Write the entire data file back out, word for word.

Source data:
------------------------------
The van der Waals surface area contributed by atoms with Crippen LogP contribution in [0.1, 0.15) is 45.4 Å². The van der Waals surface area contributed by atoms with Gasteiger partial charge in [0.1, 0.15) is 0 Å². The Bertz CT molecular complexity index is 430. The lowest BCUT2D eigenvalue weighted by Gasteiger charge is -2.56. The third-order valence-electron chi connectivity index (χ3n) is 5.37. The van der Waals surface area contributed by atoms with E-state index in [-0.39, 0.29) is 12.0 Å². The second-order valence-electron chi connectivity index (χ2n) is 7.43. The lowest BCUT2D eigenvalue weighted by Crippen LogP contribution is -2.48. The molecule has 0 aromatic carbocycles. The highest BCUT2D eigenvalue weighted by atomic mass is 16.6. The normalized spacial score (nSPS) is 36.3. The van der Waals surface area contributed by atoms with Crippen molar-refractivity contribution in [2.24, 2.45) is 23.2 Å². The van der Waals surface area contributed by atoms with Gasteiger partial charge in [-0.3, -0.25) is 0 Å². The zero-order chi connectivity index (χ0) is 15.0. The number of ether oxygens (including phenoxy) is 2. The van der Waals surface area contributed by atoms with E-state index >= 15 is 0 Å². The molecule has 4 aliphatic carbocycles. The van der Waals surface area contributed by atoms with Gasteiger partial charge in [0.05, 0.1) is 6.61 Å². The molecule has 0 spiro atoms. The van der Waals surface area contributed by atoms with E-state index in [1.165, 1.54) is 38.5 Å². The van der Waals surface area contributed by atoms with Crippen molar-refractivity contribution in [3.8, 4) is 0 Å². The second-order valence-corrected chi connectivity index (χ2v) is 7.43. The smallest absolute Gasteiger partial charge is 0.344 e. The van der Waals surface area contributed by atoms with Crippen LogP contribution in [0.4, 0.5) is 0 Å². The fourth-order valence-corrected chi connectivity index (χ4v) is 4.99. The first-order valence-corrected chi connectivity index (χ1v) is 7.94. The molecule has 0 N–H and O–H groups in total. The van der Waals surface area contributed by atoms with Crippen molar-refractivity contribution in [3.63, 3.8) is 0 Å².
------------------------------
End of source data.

The van der Waals surface area contributed by atoms with Crippen LogP contribution in [0.1, 0.15) is 45.4 Å². The van der Waals surface area contributed by atoms with Gasteiger partial charge in [0.1, 0.15) is 0 Å². The Bertz CT molecular complexity index is 430. The lowest BCUT2D eigenvalue weighted by Gasteiger charge is -2.56. The third-order valence-electron chi connectivity index (χ3n) is 5.37. The van der Waals surface area contributed by atoms with E-state index in [-0.39, 0.29) is 12.0 Å². The second-order valence-electron chi connectivity index (χ2n) is 7.43. The lowest BCUT2D eigenvalue weighted by Crippen LogP contribution is -2.48. The molecule has 0 aromatic carbocycles. The highest BCUT2D eigenvalue weighted by atomic mass is 16.6. The normalized spacial score (nSPS) is 36.3. The van der Waals surface area contributed by atoms with Crippen molar-refractivity contribution in [2.24, 2.45) is 23.2 Å². The van der Waals surface area contributed by atoms with Gasteiger partial charge in [-0.3, -0.25) is 0 Å². The zero-order chi connectivity index (χ0) is 15.0. The number of ether oxygens (including phenoxy) is 2. The van der Waals surface area contributed by atoms with E-state index >= 15 is 0 Å². The molecule has 4 aliphatic carbocycles. The van der Waals surface area contributed by atoms with Gasteiger partial charge in [0.05, 0.1) is 6.61 Å². The molecule has 0 spiro atoms. The van der Waals surface area contributed by atoms with E-state index in [1.165, 1.54) is 38.5 Å². The van der Waals surface area contributed by atoms with Crippen molar-refractivity contribution in [3.8, 4) is 0 Å². The second-order valence-corrected chi connectivity index (χ2v) is 7.43. The smallest absolute Gasteiger partial charge is 0.344 e. The van der Waals surface area contributed by atoms with Crippen LogP contribution in [0.4, 0.5) is 0 Å². The fourth-order valence-corrected chi connectivity index (χ4v) is 4.99. The first-order valence-corrected chi connectivity index (χ1v) is 7.94. The molecule has 0 N–H and O–H groups in total. The van der Waals surface area contributed by atoms with Crippen molar-refractivity contribution in [3.63, 3.8) is 0 Å².